By Liz Moyer
Investing.com — Stocks rose as investors looked to the U.S.’s next chapter and the rising certainty that an additional injection of stimulus is not far off.
President Joe Biden was inaugurated at 12:00 PM ET (1600 GMT) on the steps of the U.S. Capitol, which only two weeks ago was the target of an angry mob of Donald Trump supporters.
The outbound President Trump left office with the lowest approval in recent memory and a country still ravaged by a deadly pandemic and the economic fallout.
But corporate earnings are strong and bode well for a recovery. Former Federal Chairwoman Janet Yellen in her confirmation hearing as Treasury Secretary on Tuesday called on lawmakers in Congress to “act big” and support further stimulus to boost the economy. She could be confirmed as early as this week.
Here are three things that could affect stocks tomorrow:
1. New day, new leader
Biden has an ambitious agenda for his first 10 days in office as he has to come to grips with a number of crises, not least of which is the pandemic and the botched vaccine rollout. But he has a few positives working on his side, including a Congress that will have a slightly Blue majority after the swearing in of two Democrats from Georgia, who won their hotly contested seats earlier this month.
A new single-dose vaccine candidate expected to be considered for approval in the coming weeks could alleviate the strain on the vaccine rollout. That candidate, from Johnson & Johnson (NYSE:), would come more than a month after the approval for emergency use of vaccines by Pfizer Inc (NYSE:) and Moderna Inc (NASDAQ:)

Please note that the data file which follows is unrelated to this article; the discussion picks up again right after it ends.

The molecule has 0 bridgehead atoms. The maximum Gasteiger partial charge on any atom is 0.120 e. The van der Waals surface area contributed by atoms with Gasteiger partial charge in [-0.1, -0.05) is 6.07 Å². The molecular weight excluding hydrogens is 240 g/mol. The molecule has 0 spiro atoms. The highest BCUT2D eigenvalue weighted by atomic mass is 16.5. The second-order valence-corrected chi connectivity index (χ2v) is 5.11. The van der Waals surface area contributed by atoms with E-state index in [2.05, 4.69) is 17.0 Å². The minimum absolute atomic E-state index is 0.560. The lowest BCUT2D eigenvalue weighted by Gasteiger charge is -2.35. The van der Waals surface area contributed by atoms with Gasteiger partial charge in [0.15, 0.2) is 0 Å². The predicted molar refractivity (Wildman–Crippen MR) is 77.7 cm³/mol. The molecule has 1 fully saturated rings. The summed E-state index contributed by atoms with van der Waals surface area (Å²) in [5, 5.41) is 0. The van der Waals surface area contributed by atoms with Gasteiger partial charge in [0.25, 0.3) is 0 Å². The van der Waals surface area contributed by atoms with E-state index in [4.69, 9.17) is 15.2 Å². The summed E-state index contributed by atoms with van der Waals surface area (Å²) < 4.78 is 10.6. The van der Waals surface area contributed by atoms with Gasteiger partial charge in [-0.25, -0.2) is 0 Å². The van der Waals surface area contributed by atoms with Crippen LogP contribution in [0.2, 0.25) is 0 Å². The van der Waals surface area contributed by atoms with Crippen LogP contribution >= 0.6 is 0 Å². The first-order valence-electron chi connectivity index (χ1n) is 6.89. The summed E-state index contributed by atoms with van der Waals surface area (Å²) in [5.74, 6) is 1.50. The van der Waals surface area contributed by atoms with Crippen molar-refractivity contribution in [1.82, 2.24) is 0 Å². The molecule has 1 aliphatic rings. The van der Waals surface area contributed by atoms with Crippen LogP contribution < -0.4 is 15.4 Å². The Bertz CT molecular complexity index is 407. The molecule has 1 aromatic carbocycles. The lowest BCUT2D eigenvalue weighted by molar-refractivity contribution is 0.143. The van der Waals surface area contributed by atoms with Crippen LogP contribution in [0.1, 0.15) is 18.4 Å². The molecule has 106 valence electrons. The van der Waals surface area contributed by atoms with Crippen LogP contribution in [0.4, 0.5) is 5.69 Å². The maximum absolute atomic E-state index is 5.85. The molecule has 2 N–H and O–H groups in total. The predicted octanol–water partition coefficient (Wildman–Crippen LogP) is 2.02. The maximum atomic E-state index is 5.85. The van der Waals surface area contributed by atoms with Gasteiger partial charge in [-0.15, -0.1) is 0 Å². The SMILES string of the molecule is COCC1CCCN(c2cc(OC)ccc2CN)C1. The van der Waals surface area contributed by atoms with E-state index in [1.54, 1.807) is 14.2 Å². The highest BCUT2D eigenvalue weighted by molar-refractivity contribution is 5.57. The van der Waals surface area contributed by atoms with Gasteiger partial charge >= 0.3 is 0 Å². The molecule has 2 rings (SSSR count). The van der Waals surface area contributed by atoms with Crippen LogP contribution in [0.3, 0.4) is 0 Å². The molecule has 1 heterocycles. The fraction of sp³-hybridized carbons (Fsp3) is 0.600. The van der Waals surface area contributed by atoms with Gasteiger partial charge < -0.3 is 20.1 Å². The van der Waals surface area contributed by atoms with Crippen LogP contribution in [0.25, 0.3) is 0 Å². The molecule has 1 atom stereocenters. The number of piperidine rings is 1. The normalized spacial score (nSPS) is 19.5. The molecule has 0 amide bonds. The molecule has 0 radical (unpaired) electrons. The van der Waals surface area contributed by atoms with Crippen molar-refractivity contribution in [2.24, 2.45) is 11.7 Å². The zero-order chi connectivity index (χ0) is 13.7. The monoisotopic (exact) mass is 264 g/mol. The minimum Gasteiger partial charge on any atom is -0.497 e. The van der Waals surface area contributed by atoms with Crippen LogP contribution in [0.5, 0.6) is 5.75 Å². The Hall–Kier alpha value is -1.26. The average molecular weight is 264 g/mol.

2. Big company earnings
It’s entering the heart of earnings reporting season, and Wednesday brings results from Intel, IBM and Travelers, among others.
Intel Corporation (NASDAQ:)is expected to report earnings per share of $1.10 on revenue of $17.45 billion. International Business Machines (NYSE:) is seen reporting EPS of $1.81 a share on revenue of $20.6 billion, and The Travelers Companies Inc (NYSE:) is expected to report EPS of $3.16 on revenue of $7.3 billion.
All estimates are by analysts tracked by Investing.com.
3. Treasury nominee hints at stimulus spending
Hints might not be the right word. Janet Yellen, the former Fed Chair who is now nominated to become Treasury Secretary, told the Senate big spending would be necessary to steer the U.S. economy out of its Covid malaise.
On Thursday the weekly jobless claims numbers come out, and the number — combined with a disappointing jobs report for December — could help convince lawmakers to act. claims are expected to be 910,000 and claims are expected to be 5.4 million.
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